0 Replies Latest reply on Jun 26, 2014 10:59 AM by ndutton

    Machine friendly or human friendly - the programmers debate

    ndutton

      How to approach a serial interface have been one of those programmer debates for years...

       

      If you optimize a serial interface such that a microcontroller spends little time parsing; then the whole communication interface lends itself to battery powered operations a lot better, micros can spend more time sleeping, but as a caveat the 'coded' serial communication makes it tougher to quickly setup demos to evaluate a peripherals features and capability.

       

      But wouldn't it be nice to to have to compromise?

       

      WiConnect builds upon Broadcom's WICED to offer, amongst other features, a best of both worlds API. WiConnect offers 2 modes of operation, a machine friendly optimized interface and a more verbose human friendly interface.

       

      Human Friendly Command Mode
      By default, the serial interface is configured to be human friendly with the following settings.
      Detailed information about these settings is available here.

      set system.print_level all -> Turn on all debug & informational prints

      set system.cmd.header_enabled 0 -> Disable a response header

      set system.cmd.prompt_enabled 1 -> Turn on the user prompt

      set system.cmd.echo on -> Turn on echo to see what you're typing

      Machine Friendly Command Mode
      To configure the serial interface for machine friendly operation, use the following settings.
      Detailed information about these settings is available here.

      set system.print_level 0 -> Turn off all debug & informational prints

      set system.cmd.header_enabled 1 -> Enable a response header (described below)

      set system.cmd.prompt_enabled 0 -> Turn off the user prompt

      set system.cmd.echo off -> Turn off character echo

      Command Format

      Commands sent to WiConnect are formatted as shown in the following table. The <command name> is a WiConnect command issued by the host, and [variable name <argument>]\r\n is an (optional) WiConnect variable name and accompanying argument terminated by a carriage return and newline character.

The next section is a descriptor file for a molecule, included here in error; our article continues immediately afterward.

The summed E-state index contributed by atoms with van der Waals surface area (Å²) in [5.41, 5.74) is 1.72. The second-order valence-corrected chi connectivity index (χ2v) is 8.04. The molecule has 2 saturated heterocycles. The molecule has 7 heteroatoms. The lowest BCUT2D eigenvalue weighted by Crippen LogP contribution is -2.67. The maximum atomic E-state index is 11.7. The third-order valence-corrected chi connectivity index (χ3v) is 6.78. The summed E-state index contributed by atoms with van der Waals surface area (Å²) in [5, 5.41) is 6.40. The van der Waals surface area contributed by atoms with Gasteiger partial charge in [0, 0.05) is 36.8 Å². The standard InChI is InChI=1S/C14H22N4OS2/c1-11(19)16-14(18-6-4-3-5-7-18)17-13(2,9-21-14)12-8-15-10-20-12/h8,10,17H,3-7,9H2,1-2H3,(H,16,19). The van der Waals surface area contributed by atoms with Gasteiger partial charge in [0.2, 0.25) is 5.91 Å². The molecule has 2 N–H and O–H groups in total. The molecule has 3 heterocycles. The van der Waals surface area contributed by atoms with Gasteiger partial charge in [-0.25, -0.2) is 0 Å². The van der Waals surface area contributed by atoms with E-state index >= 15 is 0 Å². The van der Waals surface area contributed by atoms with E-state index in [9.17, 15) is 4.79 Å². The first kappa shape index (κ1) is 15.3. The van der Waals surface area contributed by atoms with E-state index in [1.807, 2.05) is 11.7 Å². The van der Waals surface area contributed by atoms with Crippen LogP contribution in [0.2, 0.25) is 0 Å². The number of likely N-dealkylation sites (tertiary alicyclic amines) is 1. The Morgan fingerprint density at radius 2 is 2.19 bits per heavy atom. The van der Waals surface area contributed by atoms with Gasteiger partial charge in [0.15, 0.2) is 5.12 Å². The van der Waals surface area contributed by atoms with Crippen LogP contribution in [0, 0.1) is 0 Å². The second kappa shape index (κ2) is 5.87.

<command name> [variable name <argument>]\r\n 

      Response Format

      Responses from WiConnect follow the format shown in the text below.

      RXYYYYY\r\n <response data>

      where …

      • R denotes a Response header.
        NOTE! If the module is operating in Safe Mode, R is replaced with S.
      • X is the error code (response error codes are listed below).
      • YYYYY is the response data length in bytes including a trailing \r\n.
        The response data length is zero if no data is available, or >2 (including \r\n) if data is available.
      • <response data>. If the response data length is >0, the <response data> is the data returned from WiConnect in response to the command.


      Response Error Codes

      0 = Success

      1 = Command failed

      2 = Parse error

      3 = Unknown command

      4 = Too few args

      5 = Too many args

      6 = Unknown variable or option

      7 = Invalid argument 

      Log Format

      If system.print_level is greater than 0, a log header together with one or more informational debug logs may be returned in addition to a response header and response data when a command is issued. Log headers follow the format shown in the table below.

      LXYYYYY\r\n <log message>

      where …

      • L denotes a Log header.
      • X is the log level.
      • YYYYY is the log message length in bytes including a trailing \r\n.
        Log messages are always >2 bytes in length and including terminating \r\n characters.
      • <log message>. The log message returned by WiConnect in response to the command.

       

       

      Make sure to visit the WiConnect Reference manual to see all the latest and greatest features here:   http://wiconnect.ack.me

       

       

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